Mechanical engineering assistant professor Hannah Dailey develops revolutionary orthopedic device
To heal small bone fractures — like those in a wrist, finger or ankle — a cast or splint is usually all that is needed to promote regrowth. Once stable, the bone tissue — a living material — regenerates and heals.
Healing a break in a long bone — like the femur (thigh bone) or tibia (shin bone) — is a more complicated and much lengthier process. It can take four to six months — sometimes even longer — for a patient to return to full use of their legs after a traumatic incident.
Since the 1940s, surgeons have used a process called intramedullary nailing to heal long bone breaks. During this procedure, a specially designed metal rod is inserted into the marrow canal of the bone. The rod passes across the fracture to keep it in position and is screwed to the bone at both ends. As the bone tissue regrows, the rod holds the bone in place, directing where and how new bone tissue forms.
Device design improvements have focused on the mechanical environment at the fracture site to accelerate bone remodeling.
"When it comes to bone healing, extremes of both stability and instability can have a detrimental effect," explains Hannah Dailey, assistant professor of mechanical engineering and mechanics at Lehigh University. "My focus is on improving patient outcomes by designing a rod that optimizes healing through micro-motion — a device that creates the ideal conditions at the fracture site to promote maximum healing."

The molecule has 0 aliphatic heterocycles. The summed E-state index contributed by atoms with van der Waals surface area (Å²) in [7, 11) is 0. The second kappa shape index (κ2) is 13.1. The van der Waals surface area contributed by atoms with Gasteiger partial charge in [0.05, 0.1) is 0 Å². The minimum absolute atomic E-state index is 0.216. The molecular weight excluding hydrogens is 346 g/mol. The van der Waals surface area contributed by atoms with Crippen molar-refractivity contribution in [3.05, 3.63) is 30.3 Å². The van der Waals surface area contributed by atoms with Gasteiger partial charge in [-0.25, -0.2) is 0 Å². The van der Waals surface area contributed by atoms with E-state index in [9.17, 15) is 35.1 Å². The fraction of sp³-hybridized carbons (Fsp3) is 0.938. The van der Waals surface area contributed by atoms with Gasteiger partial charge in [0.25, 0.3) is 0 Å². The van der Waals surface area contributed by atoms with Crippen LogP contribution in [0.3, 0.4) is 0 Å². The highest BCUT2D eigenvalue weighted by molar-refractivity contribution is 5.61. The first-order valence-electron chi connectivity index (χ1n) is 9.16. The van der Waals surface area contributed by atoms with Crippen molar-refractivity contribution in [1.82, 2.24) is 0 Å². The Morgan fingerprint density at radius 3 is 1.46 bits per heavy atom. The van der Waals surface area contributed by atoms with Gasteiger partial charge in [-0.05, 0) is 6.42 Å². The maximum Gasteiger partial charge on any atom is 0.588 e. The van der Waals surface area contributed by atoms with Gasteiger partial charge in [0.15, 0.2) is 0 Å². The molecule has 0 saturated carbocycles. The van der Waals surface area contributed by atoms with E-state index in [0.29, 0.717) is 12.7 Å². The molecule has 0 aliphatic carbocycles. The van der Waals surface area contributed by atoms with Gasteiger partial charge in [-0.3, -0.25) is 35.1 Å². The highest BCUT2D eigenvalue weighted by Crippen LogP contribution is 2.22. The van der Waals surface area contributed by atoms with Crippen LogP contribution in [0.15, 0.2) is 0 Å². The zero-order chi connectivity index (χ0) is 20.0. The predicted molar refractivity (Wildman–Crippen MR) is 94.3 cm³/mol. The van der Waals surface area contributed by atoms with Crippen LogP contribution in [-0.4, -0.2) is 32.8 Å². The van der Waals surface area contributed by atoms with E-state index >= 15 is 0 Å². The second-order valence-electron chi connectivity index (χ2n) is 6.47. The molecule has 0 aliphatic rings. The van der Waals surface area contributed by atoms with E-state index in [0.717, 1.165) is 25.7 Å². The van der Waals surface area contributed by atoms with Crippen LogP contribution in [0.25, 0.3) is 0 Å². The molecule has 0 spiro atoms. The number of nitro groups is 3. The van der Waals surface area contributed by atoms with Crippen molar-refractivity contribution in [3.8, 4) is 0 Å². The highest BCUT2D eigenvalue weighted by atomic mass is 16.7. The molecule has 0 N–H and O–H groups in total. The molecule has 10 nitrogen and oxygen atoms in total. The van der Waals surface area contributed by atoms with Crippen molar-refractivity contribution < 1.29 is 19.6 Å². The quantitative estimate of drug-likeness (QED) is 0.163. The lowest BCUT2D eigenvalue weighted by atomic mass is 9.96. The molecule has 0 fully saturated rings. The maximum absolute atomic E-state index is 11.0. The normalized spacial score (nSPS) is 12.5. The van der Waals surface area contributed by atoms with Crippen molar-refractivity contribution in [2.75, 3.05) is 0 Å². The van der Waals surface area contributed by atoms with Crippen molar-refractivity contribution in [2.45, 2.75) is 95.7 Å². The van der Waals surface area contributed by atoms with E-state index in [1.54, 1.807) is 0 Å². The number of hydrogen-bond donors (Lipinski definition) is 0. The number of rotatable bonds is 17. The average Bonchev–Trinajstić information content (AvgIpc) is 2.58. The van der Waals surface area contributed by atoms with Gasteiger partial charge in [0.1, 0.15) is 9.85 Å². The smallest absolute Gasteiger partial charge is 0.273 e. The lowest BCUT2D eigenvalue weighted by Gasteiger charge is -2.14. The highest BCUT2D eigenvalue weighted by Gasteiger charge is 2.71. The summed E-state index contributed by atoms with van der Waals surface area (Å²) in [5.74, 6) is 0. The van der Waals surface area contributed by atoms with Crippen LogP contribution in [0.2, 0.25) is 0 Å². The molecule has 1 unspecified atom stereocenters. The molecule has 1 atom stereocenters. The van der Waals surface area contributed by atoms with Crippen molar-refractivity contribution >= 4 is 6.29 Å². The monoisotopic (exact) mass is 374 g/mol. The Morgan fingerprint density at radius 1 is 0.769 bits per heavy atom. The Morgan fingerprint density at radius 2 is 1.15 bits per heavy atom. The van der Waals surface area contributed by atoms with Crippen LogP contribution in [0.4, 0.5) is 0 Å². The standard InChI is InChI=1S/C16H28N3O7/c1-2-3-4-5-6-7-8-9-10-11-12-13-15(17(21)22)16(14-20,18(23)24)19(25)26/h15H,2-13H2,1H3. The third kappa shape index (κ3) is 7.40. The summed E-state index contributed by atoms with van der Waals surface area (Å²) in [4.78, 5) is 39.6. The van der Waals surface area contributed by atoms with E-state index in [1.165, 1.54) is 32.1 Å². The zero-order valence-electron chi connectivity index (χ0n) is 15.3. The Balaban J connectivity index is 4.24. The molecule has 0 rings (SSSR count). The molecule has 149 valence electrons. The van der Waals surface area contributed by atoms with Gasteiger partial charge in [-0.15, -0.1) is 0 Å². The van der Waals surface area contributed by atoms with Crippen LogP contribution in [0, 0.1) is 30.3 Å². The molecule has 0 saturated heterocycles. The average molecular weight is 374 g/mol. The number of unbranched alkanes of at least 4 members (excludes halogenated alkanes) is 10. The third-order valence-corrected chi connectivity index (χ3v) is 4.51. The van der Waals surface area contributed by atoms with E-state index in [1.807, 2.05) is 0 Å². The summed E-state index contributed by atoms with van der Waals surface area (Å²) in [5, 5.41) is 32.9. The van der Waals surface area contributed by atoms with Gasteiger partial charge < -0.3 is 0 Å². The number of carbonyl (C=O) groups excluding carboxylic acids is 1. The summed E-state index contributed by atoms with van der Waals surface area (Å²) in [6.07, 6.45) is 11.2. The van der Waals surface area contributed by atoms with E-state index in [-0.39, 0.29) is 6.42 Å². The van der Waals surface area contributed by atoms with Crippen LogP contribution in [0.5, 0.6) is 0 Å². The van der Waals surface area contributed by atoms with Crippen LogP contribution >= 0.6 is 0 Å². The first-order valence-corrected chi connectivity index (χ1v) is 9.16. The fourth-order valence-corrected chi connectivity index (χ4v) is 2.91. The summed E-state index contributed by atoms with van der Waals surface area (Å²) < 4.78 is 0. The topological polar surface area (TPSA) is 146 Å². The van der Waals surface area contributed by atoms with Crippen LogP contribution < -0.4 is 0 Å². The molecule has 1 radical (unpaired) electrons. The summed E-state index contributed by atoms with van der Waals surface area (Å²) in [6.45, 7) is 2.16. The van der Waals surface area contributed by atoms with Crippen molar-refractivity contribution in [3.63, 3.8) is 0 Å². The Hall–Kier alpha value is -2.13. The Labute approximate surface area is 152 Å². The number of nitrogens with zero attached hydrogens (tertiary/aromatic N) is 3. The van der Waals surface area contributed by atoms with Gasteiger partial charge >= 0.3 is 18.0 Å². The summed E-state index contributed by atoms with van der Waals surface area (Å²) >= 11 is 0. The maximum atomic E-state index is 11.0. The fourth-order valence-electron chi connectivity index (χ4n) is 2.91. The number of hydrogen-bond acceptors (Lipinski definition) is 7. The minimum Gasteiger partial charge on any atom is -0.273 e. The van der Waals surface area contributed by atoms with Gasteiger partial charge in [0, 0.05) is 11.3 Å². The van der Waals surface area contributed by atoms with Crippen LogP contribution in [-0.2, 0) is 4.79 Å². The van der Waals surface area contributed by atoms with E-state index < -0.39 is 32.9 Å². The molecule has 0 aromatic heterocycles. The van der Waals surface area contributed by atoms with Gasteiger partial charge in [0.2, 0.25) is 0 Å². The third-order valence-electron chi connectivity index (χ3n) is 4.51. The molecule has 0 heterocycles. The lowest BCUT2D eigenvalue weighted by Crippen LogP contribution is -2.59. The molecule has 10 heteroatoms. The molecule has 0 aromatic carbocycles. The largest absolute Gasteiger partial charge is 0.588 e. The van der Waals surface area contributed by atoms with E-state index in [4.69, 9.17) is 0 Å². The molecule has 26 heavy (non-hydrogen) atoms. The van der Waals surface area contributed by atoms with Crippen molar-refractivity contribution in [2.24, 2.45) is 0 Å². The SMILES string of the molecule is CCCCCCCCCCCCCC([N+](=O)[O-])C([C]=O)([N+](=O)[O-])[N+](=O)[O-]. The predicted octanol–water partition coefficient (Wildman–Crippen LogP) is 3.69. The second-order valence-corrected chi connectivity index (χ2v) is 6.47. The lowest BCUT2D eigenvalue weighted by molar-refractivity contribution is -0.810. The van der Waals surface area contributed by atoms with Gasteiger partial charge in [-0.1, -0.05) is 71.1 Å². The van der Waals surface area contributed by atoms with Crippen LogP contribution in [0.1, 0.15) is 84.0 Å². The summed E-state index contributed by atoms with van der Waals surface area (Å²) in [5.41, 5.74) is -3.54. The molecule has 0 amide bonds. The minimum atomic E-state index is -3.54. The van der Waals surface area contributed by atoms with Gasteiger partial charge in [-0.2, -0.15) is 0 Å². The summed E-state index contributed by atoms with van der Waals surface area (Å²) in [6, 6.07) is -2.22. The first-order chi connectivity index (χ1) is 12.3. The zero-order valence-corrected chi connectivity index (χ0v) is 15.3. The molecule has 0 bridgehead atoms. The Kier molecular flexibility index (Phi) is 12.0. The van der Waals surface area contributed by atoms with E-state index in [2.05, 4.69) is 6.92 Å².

Research has shown that axial movement — the movement of the rod up and down inside the bone — speeds healing. Unfortunately, an increase in such movement has also been associated with increased twisting motion, which has been found to slow healing.
Dailey and her colleagues have developed a technology that achieves the ideal combination: increased axial motion that speeds healing with minimal torsional, or twisting, movement. The device is called a Flexible Axial Stimulation (FAST) intramedullary nail. Known commercially as the Apex Tibial Nail System from OrthoXel, FAST has the potential to revolutionize bone fracture recovery.
A revolution in orthopedic medicine is on the agenda at OrthoXel, the medical device start-up that Dailey co-founded and where she serves as Chief Scientific Officer. The company seeks to develop and commercialize orthopedic devices that improve patient outcomes, increase surgeon accuracy and efficiency, and reduce costs to patients and the health care system. The Apex Tibial Nail System is the first OrthoXel device to hit the market.
The device is the result of a five-year research and development process led by Dailey and colleagues at the Cork Institute of Technology in Ireland, who oversaw all aspects from conceptual ideation through a large-animal preclinical study.
Read the full story in the Lehigh University Research Review.
-Lori Friedman is a Director of Media Relations with Lehigh University's Office of Communications and Public Affairs.
June 26, 2017